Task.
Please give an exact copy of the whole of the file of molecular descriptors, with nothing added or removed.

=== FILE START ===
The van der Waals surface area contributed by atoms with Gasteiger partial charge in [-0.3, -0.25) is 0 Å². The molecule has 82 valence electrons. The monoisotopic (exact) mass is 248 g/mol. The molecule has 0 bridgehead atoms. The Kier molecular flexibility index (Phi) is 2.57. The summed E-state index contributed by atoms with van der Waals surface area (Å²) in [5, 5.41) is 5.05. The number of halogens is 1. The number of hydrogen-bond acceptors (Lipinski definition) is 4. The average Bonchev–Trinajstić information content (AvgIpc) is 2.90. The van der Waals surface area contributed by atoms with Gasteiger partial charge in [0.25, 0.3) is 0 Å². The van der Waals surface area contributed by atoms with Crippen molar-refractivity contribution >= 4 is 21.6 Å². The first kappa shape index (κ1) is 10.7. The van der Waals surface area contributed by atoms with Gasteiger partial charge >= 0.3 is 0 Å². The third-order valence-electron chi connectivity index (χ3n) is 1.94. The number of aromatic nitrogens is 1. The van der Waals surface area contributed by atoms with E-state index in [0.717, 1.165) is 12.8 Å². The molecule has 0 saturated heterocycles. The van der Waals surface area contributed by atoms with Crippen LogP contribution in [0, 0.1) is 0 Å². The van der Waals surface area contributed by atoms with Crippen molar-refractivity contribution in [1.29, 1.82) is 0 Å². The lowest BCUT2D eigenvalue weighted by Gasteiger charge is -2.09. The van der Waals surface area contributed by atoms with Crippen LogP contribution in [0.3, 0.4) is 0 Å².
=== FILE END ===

The van der Waals surface area contributed by atoms with Gasteiger partial charge in [-0.3, -0.25) is 0 Å². The molecule has 82 valence electrons. The monoisotopic (exact) mass is 248 g/mol. The molecule has 0 bridgehead atoms. The Kier molecular flexibility index (Phi) is 2.57. The summed E-state index contributed by atoms with van der Waals surface area (Å²) in [5, 5.41) is 5.05. The number of halogens is 1. The number of hydrogen-bond acceptors (Lipinski definition) is 4. The average Bonchev–Trinajstić information content (AvgIpc) is 2.90. The van der Waals surface area contributed by atoms with Gasteiger partial charge in [0.25, 0.3) is 0 Å². The van der Waals surface area contributed by atoms with Crippen molar-refractivity contribution >= 4 is 21.6 Å². The first kappa shape index (κ1) is 10.7. The van der Waals surface area contributed by atoms with Gasteiger partial charge >= 0.3 is 0 Å². The third-order valence-electron chi connectivity index (χ3n) is 1.94. The number of aromatic nitrogens is 1. The van der Waals surface area contributed by atoms with E-state index in [0.717, 1.165) is 12.8 Å². The molecule has 0 saturated heterocycles. The van der Waals surface area contributed by atoms with Crippen LogP contribution in [0, 0.1) is 0 Å². The van der Waals surface area contributed by atoms with Crippen molar-refractivity contribution in [1.29, 1.82) is 0 Å². The lowest BCUT2D eigenvalue weighted by Gasteiger charge is -2.09. The van der Waals surface area contributed by atoms with Crippen LogP contribution in [0.3, 0.4) is 0 Å².